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His call with Trump may have sparked the whistleblower complaint. Who is Ukrainian president Volodymyr Zelensky?

The Washington Post logo The Washington Post 9/22/2019 Siobhán O'Grady
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Volodymyr Zelensky had absolutely no political experience when he became Ukraine’s president after an April election he won in a landslide.

But his unexpected rise to power in some ways mirrored the trajectory of the character he was known for playing on TV: Vasyl Holoborodko, a schoolteacher who is elected president after one of his students records him ranting against government corruption and the video goes viral.

Zelensky, 41, became a star in Ukraine for headlining the popular series, called “Servant of the People,” since 2015.

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Now, he finds himself facing a new level of international scrutiny in his job in real life.

On Aug. 12, about two and a half weeks after Zelensky spoke by phone with President Trump, a complaint was filed with Michael Atkinson, the U.S. inspector general of the intelligence community, detailing an episode in which Trump allegedly committed a “serious or flagrant problem, abuse or violation of the law.”

Atkinson addressed the concern by labeling it a matter of “urgent concern,” which legally triggered mandatory notification of congressional oversight committees.

That soon sparked a standoff between lawmakers and Washington’s intelligence community, and Joseph Maguire, acting director of national intelligence, has since rebuffed requests to share details of the alleged incident with Congress.

Little else is publicly known about the nature of the complaint. On Wednesday, The Washington Post reported that two former officials said it stemmed from Trump making a “promise” to a foreign leader. On Thursday, The Post reported that two people familiar with the matter specified that the complaint was focused on Ukraine, bringing the focus back to Trump’s call in July with Zelensky.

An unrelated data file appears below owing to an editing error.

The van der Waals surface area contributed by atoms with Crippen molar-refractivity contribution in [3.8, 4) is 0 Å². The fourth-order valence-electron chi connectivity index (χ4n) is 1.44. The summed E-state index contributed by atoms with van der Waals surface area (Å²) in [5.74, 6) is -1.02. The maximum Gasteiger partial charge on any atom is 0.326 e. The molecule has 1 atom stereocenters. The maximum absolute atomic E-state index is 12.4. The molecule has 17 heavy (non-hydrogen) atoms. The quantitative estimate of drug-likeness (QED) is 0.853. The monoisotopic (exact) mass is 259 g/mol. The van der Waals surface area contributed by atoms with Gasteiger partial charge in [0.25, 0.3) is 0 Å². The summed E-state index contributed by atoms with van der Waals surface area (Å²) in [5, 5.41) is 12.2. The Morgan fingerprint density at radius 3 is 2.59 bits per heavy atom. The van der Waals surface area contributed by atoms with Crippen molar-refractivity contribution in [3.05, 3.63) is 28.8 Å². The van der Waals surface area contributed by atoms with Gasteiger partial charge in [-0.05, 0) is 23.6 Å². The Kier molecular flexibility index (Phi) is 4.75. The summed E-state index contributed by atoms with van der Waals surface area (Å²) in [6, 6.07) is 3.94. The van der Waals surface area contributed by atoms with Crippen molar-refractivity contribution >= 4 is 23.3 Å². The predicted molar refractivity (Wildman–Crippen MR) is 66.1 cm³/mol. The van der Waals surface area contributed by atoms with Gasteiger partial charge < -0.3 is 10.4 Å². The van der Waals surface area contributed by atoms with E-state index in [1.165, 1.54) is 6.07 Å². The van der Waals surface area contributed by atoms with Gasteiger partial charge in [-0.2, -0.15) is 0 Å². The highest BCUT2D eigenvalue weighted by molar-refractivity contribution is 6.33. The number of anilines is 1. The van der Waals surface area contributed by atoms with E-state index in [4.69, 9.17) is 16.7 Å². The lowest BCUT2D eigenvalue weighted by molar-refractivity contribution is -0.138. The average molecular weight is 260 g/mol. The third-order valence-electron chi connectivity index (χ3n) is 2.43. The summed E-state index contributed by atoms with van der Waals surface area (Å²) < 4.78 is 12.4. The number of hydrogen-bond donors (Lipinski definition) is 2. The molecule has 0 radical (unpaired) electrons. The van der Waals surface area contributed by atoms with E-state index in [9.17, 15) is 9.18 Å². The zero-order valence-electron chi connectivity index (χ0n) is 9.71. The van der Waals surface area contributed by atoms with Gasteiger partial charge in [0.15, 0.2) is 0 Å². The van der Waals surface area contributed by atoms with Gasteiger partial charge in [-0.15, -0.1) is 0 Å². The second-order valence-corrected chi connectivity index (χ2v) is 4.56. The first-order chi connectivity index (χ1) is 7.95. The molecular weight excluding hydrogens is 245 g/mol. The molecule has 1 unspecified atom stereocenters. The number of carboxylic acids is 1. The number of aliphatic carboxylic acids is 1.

Trump denied any wrongdoing in tweets following The Post reports. Speaking to reporters on Friday, Trump refused to say whether he mentioned the family of Democratic presidential candidate Joe Biden in his phone call with Zelensky. “It doesn’t matter what I discussed,” he said, adding that it was “a beautiful conversation.”

When he speaks with world leaders, he said, his conversations are “always appropriate … at the highest level, always appropriate.”

Democrats had already launched an investigation into that call over concerns that Trump and his attorney, Rudolph W. Giuliani, are attempting to coerce the Ukrainian government into helping Trump win reelection next year. Democrats have said they believe Trump sought information linked to Biden’s positions on Ukraine that could be used to damage his presidential campaign.

As vice president, Biden took a hard line against Ukrainian corruption. On a 2016 trip to Kiev, when Biden was still in office, he encouraged Ukrainian officials to dismiss the country’s top prosecutor, Viktor Shokin, and threatened to withhold $1 billion in U.S. funding if they did not comply, the New York Times reported in May.

A number of other Western countries also took the position that Shokin needed to step down, citing allegations that he had failed to crack down on corruption.